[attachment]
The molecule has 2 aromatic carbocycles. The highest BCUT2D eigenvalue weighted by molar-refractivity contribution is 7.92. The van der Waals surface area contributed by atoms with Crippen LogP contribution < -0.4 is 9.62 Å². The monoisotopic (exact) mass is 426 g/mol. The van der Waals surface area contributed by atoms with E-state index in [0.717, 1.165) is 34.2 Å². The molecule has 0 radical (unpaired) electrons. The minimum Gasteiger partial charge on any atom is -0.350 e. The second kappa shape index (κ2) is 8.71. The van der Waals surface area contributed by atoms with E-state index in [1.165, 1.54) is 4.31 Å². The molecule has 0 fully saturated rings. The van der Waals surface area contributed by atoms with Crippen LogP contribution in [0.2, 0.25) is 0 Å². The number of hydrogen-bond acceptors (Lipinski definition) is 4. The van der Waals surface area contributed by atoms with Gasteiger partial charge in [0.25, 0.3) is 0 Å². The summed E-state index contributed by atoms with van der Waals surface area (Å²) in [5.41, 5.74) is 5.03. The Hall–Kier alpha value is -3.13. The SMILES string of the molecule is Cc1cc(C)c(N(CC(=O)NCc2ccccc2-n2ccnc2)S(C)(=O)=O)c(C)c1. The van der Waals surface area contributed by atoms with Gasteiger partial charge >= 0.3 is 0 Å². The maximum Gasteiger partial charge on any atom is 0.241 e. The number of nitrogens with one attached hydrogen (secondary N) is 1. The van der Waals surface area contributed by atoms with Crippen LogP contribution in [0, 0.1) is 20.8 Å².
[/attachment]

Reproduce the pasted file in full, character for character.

The molecule has 2 aromatic carbocycles. The highest BCUT2D eigenvalue weighted by molar-refractivity contribution is 7.92. The van der Waals surface area contributed by atoms with Crippen LogP contribution < -0.4 is 9.62 Å². The monoisotopic (exact) mass is 426 g/mol. The van der Waals surface area contributed by atoms with E-state index in [0.717, 1.165) is 34.2 Å². The molecule has 0 radical (unpaired) electrons. The minimum Gasteiger partial charge on any atom is -0.350 e. The second kappa shape index (κ2) is 8.71. The van der Waals surface area contributed by atoms with E-state index in [1.165, 1.54) is 4.31 Å². The molecule has 0 fully saturated rings. The van der Waals surface area contributed by atoms with Crippen LogP contribution in [0.2, 0.25) is 0 Å². The number of hydrogen-bond acceptors (Lipinski definition) is 4. The van der Waals surface area contributed by atoms with Gasteiger partial charge in [0.25, 0.3) is 0 Å². The summed E-state index contributed by atoms with van der Waals surface area (Å²) in [5.41, 5.74) is 5.03. The Hall–Kier alpha value is -3.13. The SMILES string of the molecule is Cc1cc(C)c(N(CC(=O)NCc2ccccc2-n2ccnc2)S(C)(=O)=O)c(C)c1. The van der Waals surface area contributed by atoms with Gasteiger partial charge >= 0.3 is 0 Å². The maximum Gasteiger partial charge on any atom is 0.241 e. The number of nitrogens with one attached hydrogen (secondary N) is 1. The van der Waals surface area contributed by atoms with Crippen LogP contribution in [0, 0.1) is 20.8 Å².